• Rhyming with Wine

    I haven’t really read much about endometriosis and it shocked me to understand just how devastating it’s impact can be on someone’s life. This is such an empowering piece and I really applaud Amy for grasping life with both hands and coming through fighting. Thanks for linking to #DreamTeam x

  • Lisa (mummascribbles)

    I don’t think people have any idea how much this illness impacts life. I know I didn’t. Great to share such an important story. Thanks for linking up with #TwinklyTuesday

  • Alice | Letters to my Daughter

    It’s amazing how little is widely known about endometriosis. My sister though she might have some symptoms at one point and the doctors were so dismissive. I’m glad Amy got her diagnosis and managed to turn things around! #HoneybeeLinky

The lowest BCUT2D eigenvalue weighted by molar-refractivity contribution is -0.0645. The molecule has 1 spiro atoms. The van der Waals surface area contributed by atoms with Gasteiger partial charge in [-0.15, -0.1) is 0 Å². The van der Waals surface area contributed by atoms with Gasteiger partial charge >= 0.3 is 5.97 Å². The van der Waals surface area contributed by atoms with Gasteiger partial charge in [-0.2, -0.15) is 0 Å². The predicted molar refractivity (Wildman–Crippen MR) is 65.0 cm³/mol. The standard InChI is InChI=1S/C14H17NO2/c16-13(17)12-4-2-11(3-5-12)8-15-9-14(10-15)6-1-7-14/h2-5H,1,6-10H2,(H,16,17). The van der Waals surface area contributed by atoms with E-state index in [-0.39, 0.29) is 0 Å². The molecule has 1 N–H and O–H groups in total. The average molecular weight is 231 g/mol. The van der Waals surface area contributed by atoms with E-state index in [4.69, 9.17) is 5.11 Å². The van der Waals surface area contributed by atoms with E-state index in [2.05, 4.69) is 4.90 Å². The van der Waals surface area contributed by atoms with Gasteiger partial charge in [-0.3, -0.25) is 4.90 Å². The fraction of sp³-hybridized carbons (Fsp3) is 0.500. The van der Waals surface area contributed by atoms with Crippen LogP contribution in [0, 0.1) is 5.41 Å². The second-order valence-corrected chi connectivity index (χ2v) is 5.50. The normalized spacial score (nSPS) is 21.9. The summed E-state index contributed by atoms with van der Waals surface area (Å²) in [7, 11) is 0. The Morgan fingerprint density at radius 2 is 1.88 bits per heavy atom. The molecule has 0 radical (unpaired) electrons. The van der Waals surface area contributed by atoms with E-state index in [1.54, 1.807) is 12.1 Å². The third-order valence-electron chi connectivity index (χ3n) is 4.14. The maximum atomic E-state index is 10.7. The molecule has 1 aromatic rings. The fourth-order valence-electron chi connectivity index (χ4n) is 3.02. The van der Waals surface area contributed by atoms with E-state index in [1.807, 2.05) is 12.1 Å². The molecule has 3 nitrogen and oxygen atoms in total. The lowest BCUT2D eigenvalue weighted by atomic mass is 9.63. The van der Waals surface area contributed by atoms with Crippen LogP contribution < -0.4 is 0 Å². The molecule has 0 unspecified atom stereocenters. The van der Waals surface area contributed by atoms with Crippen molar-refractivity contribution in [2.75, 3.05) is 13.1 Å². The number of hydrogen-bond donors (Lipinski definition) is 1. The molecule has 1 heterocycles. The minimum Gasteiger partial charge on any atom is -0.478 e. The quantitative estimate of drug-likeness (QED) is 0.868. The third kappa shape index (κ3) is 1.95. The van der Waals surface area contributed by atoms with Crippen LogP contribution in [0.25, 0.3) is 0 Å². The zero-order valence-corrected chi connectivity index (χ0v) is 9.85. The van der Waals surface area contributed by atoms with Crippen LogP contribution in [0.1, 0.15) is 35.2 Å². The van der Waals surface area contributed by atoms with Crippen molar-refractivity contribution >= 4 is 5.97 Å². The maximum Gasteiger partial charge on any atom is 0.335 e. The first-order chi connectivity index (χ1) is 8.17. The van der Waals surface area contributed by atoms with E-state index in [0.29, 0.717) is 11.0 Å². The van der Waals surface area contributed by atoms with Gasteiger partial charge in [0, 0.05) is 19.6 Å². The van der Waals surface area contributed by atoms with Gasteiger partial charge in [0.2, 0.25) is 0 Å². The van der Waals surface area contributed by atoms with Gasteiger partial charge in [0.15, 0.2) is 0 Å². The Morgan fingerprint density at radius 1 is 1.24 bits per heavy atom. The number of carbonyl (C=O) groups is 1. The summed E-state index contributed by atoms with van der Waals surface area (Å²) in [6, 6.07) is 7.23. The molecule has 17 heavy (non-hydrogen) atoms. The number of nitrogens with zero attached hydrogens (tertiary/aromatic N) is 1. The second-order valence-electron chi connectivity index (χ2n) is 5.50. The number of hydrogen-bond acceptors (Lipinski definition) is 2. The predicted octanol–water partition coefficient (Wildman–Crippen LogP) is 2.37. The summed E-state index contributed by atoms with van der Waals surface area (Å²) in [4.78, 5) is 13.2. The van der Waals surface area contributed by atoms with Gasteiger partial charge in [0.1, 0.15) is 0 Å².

• Lucy

    Endometriosis is terrible! I’m not a sufferer myself, but I know quite a few friends who struggle with it and it is so cruel. It affects so much more than people realise. Thank you so much for sharing your story Amy. Thank you for linking with the #Honeybeelinky Kate! I hope to see you for the this week’s one too! xxx

  • Kirsty

    This is so inspirational. Learning how to take an illness and work so effectively around it and to your own benefit. I agree that quick and correct diagnosis can make such a huge difference. Thank you for joining #ThursdayTeam